It follows that whatever the linear program seeks to maximize can be maximized with the introduction of the $y_i$'s as well.

## Algorithms

**Prim's algorithm** provides a method for solving one of the simplest problems of combinatorial optimization: finding a minimum spanning tree on a (weighted) graph. It takes advantage of the fact that tress are minimally connected graphs and that graphs have a matroid structure (and therefore are susceptible to certain implementations of the greedy algorithm). It works as follows:

- Select a vertex on the graph.
- Of the edges connecting the selected vertices to the rest of the graph, select the one with minimal weight (and the associated vertex).
- Repeat step 2 until all vertices are in the tree.

The algorithm manages to iteratively take a local feature (the minimal weight in some neighborhood of the graph) and turn it into a global feature (a minimum spanning tree of the graph). This is a greedy algorithm. With proper implementation, this algorithm can have complexity $O(E + V \log V).$

**Kruskal's algorithm** tackles the same problem and takes advantage of the fact that trees are maximally acyclic graphs. It works as follows:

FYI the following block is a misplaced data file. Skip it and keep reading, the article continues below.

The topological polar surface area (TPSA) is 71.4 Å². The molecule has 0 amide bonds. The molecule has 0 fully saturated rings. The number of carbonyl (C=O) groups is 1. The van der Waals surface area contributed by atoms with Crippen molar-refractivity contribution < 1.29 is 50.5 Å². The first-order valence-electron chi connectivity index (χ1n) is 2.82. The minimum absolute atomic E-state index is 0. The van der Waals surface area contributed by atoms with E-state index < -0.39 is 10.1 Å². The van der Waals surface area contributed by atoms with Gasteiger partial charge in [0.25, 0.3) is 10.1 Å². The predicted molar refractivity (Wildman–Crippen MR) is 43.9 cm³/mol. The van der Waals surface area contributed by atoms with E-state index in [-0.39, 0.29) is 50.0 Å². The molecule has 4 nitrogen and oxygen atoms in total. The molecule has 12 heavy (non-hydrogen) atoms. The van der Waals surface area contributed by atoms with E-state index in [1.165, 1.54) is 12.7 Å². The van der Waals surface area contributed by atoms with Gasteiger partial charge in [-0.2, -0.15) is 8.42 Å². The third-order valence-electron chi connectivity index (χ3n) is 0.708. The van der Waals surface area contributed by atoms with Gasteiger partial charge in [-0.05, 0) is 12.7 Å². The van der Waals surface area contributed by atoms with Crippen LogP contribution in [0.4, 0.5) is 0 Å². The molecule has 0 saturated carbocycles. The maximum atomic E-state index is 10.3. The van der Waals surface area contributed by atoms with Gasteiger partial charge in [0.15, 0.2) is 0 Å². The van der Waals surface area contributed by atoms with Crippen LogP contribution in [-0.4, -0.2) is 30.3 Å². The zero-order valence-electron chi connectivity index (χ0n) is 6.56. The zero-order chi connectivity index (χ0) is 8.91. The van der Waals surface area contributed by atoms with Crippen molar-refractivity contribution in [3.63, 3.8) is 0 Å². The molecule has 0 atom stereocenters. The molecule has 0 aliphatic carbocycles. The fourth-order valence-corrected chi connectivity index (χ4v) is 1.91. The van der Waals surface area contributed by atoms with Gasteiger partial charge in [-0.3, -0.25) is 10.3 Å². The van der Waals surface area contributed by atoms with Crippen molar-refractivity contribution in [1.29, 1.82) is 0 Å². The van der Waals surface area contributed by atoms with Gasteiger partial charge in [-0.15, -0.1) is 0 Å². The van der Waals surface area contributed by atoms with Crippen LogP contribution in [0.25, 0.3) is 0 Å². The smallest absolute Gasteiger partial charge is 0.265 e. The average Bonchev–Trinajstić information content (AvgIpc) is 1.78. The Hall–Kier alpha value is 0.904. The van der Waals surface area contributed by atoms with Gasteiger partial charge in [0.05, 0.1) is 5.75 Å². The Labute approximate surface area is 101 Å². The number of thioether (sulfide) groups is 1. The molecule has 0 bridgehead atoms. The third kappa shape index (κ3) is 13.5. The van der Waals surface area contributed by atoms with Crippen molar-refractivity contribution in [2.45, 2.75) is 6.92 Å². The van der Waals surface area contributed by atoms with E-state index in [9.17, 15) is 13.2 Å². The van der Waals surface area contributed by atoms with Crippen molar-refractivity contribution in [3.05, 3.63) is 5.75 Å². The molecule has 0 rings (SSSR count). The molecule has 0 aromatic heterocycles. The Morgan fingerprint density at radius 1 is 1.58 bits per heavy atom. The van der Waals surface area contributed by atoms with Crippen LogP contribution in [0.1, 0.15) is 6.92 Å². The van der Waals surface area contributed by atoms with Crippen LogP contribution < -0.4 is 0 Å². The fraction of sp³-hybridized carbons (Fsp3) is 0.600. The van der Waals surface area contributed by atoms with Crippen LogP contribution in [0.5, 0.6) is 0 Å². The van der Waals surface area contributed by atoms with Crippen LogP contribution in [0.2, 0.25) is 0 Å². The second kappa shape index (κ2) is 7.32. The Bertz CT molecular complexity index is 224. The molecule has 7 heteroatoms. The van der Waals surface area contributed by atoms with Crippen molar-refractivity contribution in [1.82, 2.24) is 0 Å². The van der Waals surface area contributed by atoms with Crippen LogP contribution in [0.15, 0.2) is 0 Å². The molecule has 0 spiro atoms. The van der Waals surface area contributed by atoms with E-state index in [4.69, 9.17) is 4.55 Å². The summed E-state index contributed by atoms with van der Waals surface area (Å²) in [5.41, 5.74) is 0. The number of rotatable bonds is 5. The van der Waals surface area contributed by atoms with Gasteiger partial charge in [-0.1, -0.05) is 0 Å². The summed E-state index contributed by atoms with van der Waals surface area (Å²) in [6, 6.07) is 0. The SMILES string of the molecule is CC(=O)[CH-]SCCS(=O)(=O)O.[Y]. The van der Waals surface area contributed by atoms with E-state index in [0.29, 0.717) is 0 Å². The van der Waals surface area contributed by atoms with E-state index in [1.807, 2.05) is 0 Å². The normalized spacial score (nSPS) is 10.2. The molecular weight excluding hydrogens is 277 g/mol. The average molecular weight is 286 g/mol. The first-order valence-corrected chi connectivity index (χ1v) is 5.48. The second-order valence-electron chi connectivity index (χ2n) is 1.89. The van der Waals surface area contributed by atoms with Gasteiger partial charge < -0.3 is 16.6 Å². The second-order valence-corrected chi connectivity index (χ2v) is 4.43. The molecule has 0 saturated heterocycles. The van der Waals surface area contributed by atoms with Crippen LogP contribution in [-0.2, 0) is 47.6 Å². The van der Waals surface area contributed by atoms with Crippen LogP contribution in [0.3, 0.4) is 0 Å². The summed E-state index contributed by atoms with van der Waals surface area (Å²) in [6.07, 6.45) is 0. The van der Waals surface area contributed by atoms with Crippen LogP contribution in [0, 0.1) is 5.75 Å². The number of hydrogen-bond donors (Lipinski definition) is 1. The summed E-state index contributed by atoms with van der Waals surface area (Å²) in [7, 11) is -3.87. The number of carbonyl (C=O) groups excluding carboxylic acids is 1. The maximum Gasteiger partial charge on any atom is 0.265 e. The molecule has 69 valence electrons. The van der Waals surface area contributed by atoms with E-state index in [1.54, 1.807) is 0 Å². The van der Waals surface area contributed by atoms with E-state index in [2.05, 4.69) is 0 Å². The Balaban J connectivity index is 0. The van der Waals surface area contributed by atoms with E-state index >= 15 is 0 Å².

- Order the edges from minimal weight to maximal weight, and start with an empty set of edges.
- Add the edge of minimal weight that does not make the set contain any cycles.
- Repeat step 2 until the set determines a spanning tree.

This algorithm works because any other spanning tree could be made from the same process-- but would be later in the sequence. It follows that the spanning tree in question is minimal. The algorithm has complexity $O(E \log V)$.

## See Also

**Cite as:**Combinatorial Optimization.

*Brilliant.org*. Retrieved from https://brilliant.org/wiki/combinatorial-optimization/